Our experience with FET procedure started in 2007 with a total of 318 procedures: 173 were carried out using the E-Vita Open hybrid prosthesis and 145 using the Thoraflex. The indications for FET procedure were chronic degenerative aortic aneurysms in 82 patients, acute type A aortic dissection in 44 patients, residual dissection in operated acute type A aortic dissection in 119 patients, chronic type A aortic dissection (not undergone surgery) in 25 patients, and acute and chronic type B aortic dissection in 13 and 35 patients, respectively. Combined procedures were 128 (40.3%). With a mean follow up of 5 years, endoprosthetic extensions were performed in 85 patients (45 in E-Vita Open group and 40 in the Thoraflex group). In the vast majority of cases, the indication for extension was the incomplete thrombosis of the false lumen, whilst in very few cases, it was the inadequate distal sealing.

    Some crucial recommendations we learnt from our experience are: accurate pre-operative assessment of the entire aortic anatomy, with identification of intimal tear and re-entry tears and visceral arteries origin from the true or false lumen in aortic dissections, careful evaluation of aortic diameters for appropriate graft sizing, and employment of safe and reliable organ protection and surgical strategies. In acute aortic dissection, oversizing is contraindicated since it can produce stent-induced new entry tears. Conversely, in chronic degenerative aortic aneurysms, oversizing allows an optimal distal graft sealing and it is therefore indicated.

    Surgical technique

    At our institution, the surgical technique for FET procedure is standardized to allow reproducibility and better outcomes. Following a full median sternotomy and administration of heparin, a stiff guide-wire is inserted in the true lumen of the aorta up to the descending thoracic portion via the femoral artery, under transesophageal echocardiographic guidance. Cardiopulmonary bypass is then established, preferably via the right axillary artery or the right carotid artery (this can be done with interposition of an 8 mm Dacron graft), or directly through the brachiocephalic artery. For the venous cannulation, the chosen sites are usually the right atrium or the femoral vein, for example in case of reinterventions. A left ventricular venting cannula is inserted into the right superior pulmonary vein. Cerebral perfusion is monitored in all the cases with near infrared spectroscopy. Circulatory arrest is achieved at a nasopharyngeal temperature of 25 °C. Cold crystalloid cardioplegia is administered; specifically, we use the modified Bretschneider solution (Custodiol, Koehler Chemie, Alsbach-Haenlein, Germany). Following complete resection of the arch, we use the Kazui’s Antegrade Selective Cerebral Perfusion (ASCP)[7], specifically inserting cannulas into the left carotid and subclavian arteries, under moderate hypothermia[8,9]. The next step is the preparation of the proximal descending aorta with addition of an external Teflon strip and four internal pledgeted U-stitches. In the case of aortic dissections, we carry out a surgical obliteration of the distal stump false lumen. The prosthesis (E-Vita Open or Thoraflex hybrid device) is introduced antegradely in the descending aorta, with the guidance of the previously inserted guide-wire, and then released.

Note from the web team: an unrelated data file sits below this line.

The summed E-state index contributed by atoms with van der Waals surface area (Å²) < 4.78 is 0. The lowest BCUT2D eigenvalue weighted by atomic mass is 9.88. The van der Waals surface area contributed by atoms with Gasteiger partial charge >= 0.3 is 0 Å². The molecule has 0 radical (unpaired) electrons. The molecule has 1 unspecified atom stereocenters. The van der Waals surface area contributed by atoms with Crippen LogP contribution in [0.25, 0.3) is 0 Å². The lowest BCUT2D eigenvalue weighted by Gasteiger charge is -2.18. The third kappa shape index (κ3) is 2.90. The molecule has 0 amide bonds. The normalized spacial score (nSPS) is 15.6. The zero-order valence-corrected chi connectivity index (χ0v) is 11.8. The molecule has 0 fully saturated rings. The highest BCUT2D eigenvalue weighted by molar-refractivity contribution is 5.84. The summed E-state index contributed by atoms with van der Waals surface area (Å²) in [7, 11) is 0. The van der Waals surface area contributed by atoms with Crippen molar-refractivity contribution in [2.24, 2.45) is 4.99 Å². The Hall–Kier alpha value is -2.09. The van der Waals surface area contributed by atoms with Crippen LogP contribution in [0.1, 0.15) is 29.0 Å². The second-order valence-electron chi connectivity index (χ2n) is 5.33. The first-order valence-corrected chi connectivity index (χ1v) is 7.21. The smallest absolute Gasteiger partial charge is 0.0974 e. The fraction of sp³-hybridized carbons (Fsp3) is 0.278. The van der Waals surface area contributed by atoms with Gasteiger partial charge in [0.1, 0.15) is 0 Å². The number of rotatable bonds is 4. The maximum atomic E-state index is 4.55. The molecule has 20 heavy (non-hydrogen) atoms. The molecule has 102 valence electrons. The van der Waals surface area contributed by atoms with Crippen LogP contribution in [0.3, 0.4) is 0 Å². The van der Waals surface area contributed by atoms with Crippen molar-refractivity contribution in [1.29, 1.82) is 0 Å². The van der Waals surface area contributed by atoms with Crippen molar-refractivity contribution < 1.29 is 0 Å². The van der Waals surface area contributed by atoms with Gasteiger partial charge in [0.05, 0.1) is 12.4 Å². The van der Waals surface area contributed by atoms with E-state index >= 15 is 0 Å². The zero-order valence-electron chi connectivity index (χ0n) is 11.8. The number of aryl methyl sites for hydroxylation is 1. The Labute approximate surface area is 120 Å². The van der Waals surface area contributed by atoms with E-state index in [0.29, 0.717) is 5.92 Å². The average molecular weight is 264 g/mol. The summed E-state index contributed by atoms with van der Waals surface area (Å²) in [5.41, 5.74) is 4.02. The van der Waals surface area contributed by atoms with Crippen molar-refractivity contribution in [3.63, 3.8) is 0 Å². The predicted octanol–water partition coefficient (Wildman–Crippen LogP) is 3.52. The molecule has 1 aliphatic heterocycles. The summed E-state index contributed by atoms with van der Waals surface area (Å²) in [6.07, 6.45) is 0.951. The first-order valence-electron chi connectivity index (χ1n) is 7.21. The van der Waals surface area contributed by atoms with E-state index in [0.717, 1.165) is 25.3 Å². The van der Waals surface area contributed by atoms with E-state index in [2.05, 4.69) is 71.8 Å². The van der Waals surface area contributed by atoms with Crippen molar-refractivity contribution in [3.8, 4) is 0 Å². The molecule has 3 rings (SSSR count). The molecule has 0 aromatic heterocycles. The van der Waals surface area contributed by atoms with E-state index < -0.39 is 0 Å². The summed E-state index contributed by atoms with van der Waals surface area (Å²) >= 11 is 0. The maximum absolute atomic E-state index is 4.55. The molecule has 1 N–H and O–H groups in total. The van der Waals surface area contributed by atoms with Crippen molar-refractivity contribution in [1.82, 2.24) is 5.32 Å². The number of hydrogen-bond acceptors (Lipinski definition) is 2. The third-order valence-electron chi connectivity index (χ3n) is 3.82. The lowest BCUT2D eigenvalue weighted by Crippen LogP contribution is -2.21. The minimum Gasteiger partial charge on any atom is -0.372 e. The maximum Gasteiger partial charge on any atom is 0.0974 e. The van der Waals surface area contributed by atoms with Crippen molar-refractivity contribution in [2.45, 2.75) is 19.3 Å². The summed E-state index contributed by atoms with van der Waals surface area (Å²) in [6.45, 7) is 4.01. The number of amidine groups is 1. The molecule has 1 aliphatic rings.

In the case of Thoraflex implantation, following release, distal anastomosis between the prosthesis collar and aorta is performed. The cardiopulmonary bypass is restarted and the systemic perfusion restored via the designated graft side branch. Thereafter, separate reimplantation of the arch vessels is performed, starting with the left subclavian artery. The proximal anastomosis is commonly carried out following the reimplantation of the left subclavian artery, with the aim to reduce cardiac ischemic time. The distal anastomosis sites are usually arch zone 3 of Ishimaru (beyond left subclavian artery), arch zone 2 (between left subclavian and left carotid artery), or more proximal sites. More proximal anastomoses are, in fact, easier to perform and carry a lower risk of left recurrent nerve damage.

    In the case of E-Vita Open hybrid prosthesis implantation, following release over the guide-wire, the Dacron graft is retracted and the collar anastomosed to the distal stump. Usually the lower body is reperfused for ten minutes through the graft; thereafter the arch vessels “island” is prepared and implanted on it. Distal flow is eventually restored, and proximal anastomosis performed.

    We routinely use cerebrospinal fluid (CSF) drainage as a method of spinal cord protection, positioning the lumbar catheter one day before the procedure.

    We prefer to use the Thoraflex graft when the arch vessels originate widely separately from each other or when they are severely dissected.

    As already suggested by Tsagakis[10], we routinely use angioscopy both to analyze the anatomy of the aorta before graft deployment, and to verify afterwards the correct positioning and expansion of the stent-graft.


    FET technique is an elaborate procedure aimed to simplify the treatment of complex thoracic aortic lesions, which combines the classic elephant trunk technique features with the endovascular stent technology. The evolution from the classic ET to FET started at the end of the 1990s, with the “open stent-grafting technique”, combining antegrade endovascular stenting with classic arch repair[2-4]. This technique was then modified by the Hannover group, with the development of a custom-made hybrid prosthesis, giving birth to the “Frozen Elephant Trunk” technique[5]. Over the last few years, hybrid prosthesis technology has evolved, until the latest introduction of branched grafts in 2012.